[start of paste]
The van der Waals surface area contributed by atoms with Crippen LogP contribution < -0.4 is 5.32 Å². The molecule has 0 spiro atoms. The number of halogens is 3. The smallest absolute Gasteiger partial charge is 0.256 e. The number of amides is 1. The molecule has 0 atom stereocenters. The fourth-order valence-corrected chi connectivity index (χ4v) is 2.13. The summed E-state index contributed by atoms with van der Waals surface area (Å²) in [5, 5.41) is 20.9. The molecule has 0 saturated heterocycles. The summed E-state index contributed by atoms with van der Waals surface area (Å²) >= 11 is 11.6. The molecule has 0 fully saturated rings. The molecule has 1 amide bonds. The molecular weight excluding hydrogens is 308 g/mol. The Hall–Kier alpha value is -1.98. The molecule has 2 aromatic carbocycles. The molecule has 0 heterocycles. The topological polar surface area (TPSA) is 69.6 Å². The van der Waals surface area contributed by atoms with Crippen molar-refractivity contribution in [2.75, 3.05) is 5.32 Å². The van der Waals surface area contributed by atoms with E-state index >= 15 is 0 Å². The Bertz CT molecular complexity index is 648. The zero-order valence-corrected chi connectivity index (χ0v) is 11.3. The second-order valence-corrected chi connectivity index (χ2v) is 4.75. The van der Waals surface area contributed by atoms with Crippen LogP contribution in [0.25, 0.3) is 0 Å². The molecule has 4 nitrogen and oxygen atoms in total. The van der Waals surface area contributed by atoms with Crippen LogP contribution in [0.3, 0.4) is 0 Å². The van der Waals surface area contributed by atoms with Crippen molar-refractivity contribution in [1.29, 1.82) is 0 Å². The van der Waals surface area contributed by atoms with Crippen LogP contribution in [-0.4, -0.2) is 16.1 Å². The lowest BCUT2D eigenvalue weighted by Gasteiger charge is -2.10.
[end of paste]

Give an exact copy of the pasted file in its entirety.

The van der Waals surface area contributed by atoms with Crippen LogP contribution < -0.4 is 5.32 Å². The molecule has 0 spiro atoms. The number of halogens is 3. The smallest absolute Gasteiger partial charge is 0.256 e. The number of amides is 1. The molecule has 0 atom stereocenters. The fourth-order valence-corrected chi connectivity index (χ4v) is 2.13. The summed E-state index contributed by atoms with van der Waals surface area (Å²) in [5, 5.41) is 20.9. The molecule has 0 saturated heterocycles. The summed E-state index contributed by atoms with van der Waals surface area (Å²) >= 11 is 11.6. The molecule has 0 fully saturated rings. The molecule has 1 amide bonds. The molecular weight excluding hydrogens is 308 g/mol. The Hall–Kier alpha value is -1.98. The molecule has 2 aromatic carbocycles. The molecule has 0 heterocycles. The topological polar surface area (TPSA) is 69.6 Å². The van der Waals surface area contributed by atoms with Crippen molar-refractivity contribution in [2.75, 3.05) is 5.32 Å². The van der Waals surface area contributed by atoms with E-state index >= 15 is 0 Å². The Bertz CT molecular complexity index is 648. The zero-order valence-corrected chi connectivity index (χ0v) is 11.3. The second-order valence-corrected chi connectivity index (χ2v) is 4.75. The van der Waals surface area contributed by atoms with Crippen LogP contribution in [0.25, 0.3) is 0 Å². The molecule has 4 nitrogen and oxygen atoms in total. The van der Waals surface area contributed by atoms with Crippen LogP contribution in [0.3, 0.4) is 0 Å². The van der Waals surface area contributed by atoms with Crippen molar-refractivity contribution in [1.29, 1.82) is 0 Å². The van der Waals surface area contributed by atoms with Crippen LogP contribution in [-0.4, -0.2) is 16.1 Å². The lowest BCUT2D eigenvalue weighted by Gasteiger charge is -2.10.